We passed the piers and turned south, south west , saying goodbye to the small isle of Brescou just beyond the port. The sea was calm, the sky blue , and there was not another boat in sight. To the south ran a low mountain range, but the dominant snow covered Mont Canigou in the Pyrenees was hidden in the haze. This short boat hop was as idyllic as any trip on a summer's day. The piers that guard the mouth of the River Hérault soon appeared in the distance: red to port, green to starboard. Why had I worried? Within a further thirty minutes we were safely crossing the bar and heading up river.
Goodbye to Cap d'Agde
Hello to Grau d'Agde and the River Hérault.
How lovely to be on the river again. Further on, past the town of Agde with its black basalt cathedral, lies the round lock from where the Canal du Midi runs in both directions, while the navigable stretch of the R. Hérault stretches from there as far as Bessan. Here herons nest in the banks, and skim the water ahead of one's boat, and kingfishers dart from one side to the other. Today we were to stay closer to the wide mouth of this fine river, but already I could sense the presence of more wild life. (The wild life at Cap d'Agde is more likely to be of the human variety!) Gulls escorted us into port, but we were soon abandoned in favour of a small fishing boat, bringing in its catch, while cormorants dived for fish and flew low over the water alongside us, and a pied wagtail bobbed about the jetty. Altogether, Grau d'Agde is a pleasanter place to be, where life continues at a gentler pace. We made our way towards Chantier Allemand , which lay just ahead.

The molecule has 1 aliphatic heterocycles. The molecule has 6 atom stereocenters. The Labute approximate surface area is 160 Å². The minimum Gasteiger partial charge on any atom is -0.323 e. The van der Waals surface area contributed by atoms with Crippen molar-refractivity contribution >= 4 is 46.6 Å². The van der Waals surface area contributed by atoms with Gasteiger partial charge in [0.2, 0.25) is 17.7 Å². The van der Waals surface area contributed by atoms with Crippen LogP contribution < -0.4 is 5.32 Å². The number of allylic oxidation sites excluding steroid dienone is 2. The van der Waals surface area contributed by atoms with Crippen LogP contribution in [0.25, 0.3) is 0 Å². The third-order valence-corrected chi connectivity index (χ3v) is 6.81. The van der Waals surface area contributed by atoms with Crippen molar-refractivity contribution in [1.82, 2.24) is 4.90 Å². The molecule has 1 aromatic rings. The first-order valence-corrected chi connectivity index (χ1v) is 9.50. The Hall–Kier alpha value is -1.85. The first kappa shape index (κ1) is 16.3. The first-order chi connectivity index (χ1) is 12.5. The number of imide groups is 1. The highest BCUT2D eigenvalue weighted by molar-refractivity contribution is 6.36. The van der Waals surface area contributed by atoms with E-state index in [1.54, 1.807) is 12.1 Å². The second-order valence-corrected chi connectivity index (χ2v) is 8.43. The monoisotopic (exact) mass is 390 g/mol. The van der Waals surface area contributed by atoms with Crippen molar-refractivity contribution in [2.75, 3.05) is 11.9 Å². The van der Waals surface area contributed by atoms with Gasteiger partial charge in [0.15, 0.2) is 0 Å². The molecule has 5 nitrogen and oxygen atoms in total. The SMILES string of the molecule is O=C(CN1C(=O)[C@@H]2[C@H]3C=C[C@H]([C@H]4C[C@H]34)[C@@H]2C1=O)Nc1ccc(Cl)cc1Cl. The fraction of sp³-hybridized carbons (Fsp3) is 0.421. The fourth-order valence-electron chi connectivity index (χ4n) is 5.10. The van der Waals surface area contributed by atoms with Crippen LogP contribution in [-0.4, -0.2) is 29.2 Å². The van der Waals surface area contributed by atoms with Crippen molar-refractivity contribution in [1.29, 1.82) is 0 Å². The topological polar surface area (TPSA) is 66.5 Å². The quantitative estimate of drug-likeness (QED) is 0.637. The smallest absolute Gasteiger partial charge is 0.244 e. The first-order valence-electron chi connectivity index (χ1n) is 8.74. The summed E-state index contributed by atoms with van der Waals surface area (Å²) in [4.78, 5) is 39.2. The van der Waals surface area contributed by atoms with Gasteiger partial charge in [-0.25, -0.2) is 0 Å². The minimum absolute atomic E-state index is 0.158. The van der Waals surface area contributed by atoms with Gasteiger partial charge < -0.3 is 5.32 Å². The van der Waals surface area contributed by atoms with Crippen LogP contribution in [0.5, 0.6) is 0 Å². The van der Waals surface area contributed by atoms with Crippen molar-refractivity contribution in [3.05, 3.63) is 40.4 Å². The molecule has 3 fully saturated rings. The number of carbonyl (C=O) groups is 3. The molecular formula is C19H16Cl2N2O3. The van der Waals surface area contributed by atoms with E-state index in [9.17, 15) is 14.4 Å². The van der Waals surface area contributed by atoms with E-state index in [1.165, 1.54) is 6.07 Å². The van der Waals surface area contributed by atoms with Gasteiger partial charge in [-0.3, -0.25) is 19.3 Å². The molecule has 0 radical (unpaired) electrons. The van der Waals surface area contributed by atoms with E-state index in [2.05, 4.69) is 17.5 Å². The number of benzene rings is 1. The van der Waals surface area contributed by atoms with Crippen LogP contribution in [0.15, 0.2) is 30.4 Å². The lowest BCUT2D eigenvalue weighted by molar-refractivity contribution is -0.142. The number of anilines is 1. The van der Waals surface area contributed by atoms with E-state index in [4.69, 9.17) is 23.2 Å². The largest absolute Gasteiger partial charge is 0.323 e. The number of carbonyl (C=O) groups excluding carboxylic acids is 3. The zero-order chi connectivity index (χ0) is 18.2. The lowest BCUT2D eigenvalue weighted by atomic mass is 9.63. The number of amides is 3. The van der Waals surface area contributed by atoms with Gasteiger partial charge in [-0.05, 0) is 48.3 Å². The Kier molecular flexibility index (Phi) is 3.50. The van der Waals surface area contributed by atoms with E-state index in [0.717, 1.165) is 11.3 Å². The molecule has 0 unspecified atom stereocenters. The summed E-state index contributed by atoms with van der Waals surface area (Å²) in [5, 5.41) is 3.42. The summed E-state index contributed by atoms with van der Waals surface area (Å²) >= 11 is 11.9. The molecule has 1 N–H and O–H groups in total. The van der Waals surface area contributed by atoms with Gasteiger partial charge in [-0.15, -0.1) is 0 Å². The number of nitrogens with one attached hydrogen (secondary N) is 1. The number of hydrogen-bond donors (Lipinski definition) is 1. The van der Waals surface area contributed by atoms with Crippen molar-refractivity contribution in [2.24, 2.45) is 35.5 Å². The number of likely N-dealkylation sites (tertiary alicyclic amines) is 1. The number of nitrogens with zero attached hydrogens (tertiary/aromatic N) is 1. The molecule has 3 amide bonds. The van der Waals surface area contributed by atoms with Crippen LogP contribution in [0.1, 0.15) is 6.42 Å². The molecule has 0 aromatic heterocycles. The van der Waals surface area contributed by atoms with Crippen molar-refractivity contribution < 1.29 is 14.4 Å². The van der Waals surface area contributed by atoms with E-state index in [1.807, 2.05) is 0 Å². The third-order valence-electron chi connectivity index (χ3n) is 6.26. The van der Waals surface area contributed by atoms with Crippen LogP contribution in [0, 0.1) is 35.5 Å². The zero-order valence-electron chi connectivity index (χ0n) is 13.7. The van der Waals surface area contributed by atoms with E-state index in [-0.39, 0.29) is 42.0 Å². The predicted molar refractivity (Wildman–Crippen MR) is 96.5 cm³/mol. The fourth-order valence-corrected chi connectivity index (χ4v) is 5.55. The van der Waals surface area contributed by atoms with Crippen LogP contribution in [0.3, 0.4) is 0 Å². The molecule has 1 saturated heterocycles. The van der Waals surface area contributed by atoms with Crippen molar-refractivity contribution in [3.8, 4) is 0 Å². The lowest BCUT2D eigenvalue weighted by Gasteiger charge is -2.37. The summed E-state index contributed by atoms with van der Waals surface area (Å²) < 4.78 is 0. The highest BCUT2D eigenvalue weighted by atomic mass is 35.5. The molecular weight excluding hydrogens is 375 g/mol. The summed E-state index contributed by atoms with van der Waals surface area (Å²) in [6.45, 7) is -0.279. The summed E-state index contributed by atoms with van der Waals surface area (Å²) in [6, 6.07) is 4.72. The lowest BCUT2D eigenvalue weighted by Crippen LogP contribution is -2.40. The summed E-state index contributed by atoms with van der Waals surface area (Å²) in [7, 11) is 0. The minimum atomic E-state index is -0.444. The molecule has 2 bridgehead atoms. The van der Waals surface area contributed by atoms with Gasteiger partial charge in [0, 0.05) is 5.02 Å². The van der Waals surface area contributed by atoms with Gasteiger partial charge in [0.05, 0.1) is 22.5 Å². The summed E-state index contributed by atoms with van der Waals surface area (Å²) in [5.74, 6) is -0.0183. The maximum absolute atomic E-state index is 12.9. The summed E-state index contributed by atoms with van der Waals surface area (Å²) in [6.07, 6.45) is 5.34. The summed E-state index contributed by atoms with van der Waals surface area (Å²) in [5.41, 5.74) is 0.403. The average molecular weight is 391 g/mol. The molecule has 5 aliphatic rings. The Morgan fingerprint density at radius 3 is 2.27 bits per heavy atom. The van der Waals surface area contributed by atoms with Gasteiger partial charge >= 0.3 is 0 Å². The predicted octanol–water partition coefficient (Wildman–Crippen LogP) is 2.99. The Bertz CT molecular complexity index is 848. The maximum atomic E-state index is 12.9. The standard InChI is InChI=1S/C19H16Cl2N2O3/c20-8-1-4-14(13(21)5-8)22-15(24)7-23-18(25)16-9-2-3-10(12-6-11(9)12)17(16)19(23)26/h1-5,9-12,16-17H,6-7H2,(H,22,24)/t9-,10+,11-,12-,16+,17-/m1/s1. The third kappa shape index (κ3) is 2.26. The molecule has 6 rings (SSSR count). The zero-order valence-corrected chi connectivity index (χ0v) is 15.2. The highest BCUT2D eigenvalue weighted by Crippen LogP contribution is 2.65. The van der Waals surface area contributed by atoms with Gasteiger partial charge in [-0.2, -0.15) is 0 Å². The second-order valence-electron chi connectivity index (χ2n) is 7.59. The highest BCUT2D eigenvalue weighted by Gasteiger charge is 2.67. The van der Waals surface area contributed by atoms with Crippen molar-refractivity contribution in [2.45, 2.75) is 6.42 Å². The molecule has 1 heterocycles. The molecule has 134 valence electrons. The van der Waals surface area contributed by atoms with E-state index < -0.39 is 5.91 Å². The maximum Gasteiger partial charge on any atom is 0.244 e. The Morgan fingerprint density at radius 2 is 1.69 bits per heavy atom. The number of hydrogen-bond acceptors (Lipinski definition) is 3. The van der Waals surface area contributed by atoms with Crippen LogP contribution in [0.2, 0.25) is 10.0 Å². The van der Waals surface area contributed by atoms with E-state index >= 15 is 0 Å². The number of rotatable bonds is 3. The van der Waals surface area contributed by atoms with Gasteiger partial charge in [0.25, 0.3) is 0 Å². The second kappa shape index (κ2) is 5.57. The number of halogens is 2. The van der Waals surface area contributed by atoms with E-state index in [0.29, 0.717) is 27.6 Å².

I have already written about Chantier Allemand, this family run business that is as different from the massive port side 'zone technique' at Cap d'Agde , as a rowing boat from a battleship. Here you are greeted with a smile of recognition, and willingness to help. Henri, the only brother alongside his three busy sisters, works all day long, driving his enormous boat lifts to raise boats from the water. He then transports them across a busy road to where they will be chocked up, ready for storage and painting. He doesn't waste a second, for he will soon return, to lower another boat onto the water. Our boat was cradled in straps and lifted out. It will remain on the river side while the seaweed and shells are cleaned off the hull with a high pressure hose. Henri will then transport it to an adjacent area, where we can return to paint it with anti fouling ready for the coming season. Let us hope that this boating year one will be a fuller one for us.
Before we left, we went into the shop to make final arrangements. What a wonderful cornucopia this ships' chandlery is. Here you can find all that you may possibly need to repair or kit out your boat: Waterproof coats and fluorescent life jackets jostle for space amongst rows and rows of hooks, rings and other fittings ; plastic water tanks and marine toilets, are racked alongside boat crockery, fire extinguishers, and fancy cushions; tins of paint and anti fouling, both large and small are stacked on shelves, while every thickness of cord, cable and rope that you might ever need is available on huge rolls. Brass instruments arranged alongside plastic hooks, hemp alongside stainless steel, and wool alongside rubber. This is far more exciting than any toy shop. I guarantee you will be reluctant to leave. But leave we must, for we had a bus to catch , and then a drive home after such a welcome break to our winter routine.